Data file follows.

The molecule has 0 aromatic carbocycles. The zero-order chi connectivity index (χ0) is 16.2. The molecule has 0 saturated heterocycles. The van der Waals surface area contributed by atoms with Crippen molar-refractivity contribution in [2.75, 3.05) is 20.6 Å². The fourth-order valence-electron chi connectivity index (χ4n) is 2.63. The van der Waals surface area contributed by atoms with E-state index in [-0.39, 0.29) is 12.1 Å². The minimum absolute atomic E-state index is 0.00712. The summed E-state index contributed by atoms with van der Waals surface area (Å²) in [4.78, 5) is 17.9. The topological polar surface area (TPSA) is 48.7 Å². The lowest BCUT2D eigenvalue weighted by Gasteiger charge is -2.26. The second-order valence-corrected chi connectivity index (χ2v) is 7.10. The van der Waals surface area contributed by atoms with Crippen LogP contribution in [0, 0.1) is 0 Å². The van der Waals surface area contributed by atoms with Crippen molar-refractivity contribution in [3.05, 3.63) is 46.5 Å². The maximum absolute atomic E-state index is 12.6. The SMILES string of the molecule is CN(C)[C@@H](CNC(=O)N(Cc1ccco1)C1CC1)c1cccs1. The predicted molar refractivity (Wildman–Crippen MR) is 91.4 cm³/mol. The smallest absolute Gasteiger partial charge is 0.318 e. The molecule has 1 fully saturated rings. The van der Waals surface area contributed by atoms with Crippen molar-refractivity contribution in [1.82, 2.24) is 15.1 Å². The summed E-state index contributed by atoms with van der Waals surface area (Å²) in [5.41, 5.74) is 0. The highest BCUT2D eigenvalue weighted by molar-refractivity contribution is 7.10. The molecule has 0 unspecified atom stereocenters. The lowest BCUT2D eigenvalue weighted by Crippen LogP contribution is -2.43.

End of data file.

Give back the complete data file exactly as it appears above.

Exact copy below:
The molecule has 0 aromatic carbocycles. The zero-order chi connectivity index (χ0) is 16.2. The molecule has 0 saturated heterocycles. The van der Waals surface area contributed by atoms with Crippen molar-refractivity contribution in [2.75, 3.05) is 20.6 Å². The fourth-order valence-electron chi connectivity index (χ4n) is 2.63. The van der Waals surface area contributed by atoms with E-state index in [-0.39, 0.29) is 12.1 Å². The minimum absolute atomic E-state index is 0.00712. The summed E-state index contributed by atoms with van der Waals surface area (Å²) in [4.78, 5) is 17.9. The topological polar surface area (TPSA) is 48.7 Å². The lowest BCUT2D eigenvalue weighted by Gasteiger charge is -2.26. The second-order valence-corrected chi connectivity index (χ2v) is 7.10. The van der Waals surface area contributed by atoms with Crippen LogP contribution in [0, 0.1) is 0 Å². The van der Waals surface area contributed by atoms with Crippen molar-refractivity contribution in [3.05, 3.63) is 46.5 Å². The maximum absolute atomic E-state index is 12.6. The SMILES string of the molecule is CN(C)[C@@H](CNC(=O)N(Cc1ccco1)C1CC1)c1cccs1. The predicted molar refractivity (Wildman–Crippen MR) is 91.4 cm³/mol. The smallest absolute Gasteiger partial charge is 0.318 e. The molecule has 1 fully saturated rings. The van der Waals surface area contributed by atoms with Crippen molar-refractivity contribution in [1.82, 2.24) is 15.1 Å². The summed E-state index contributed by atoms with van der Waals surface area (Å²) in [5.41, 5.74) is 0. The highest BCUT2D eigenvalue weighted by molar-refractivity contribution is 7.10. The molecule has 0 unspecified atom stereocenters. The lowest BCUT2D eigenvalue weighted by Crippen LogP contribution is -2.43.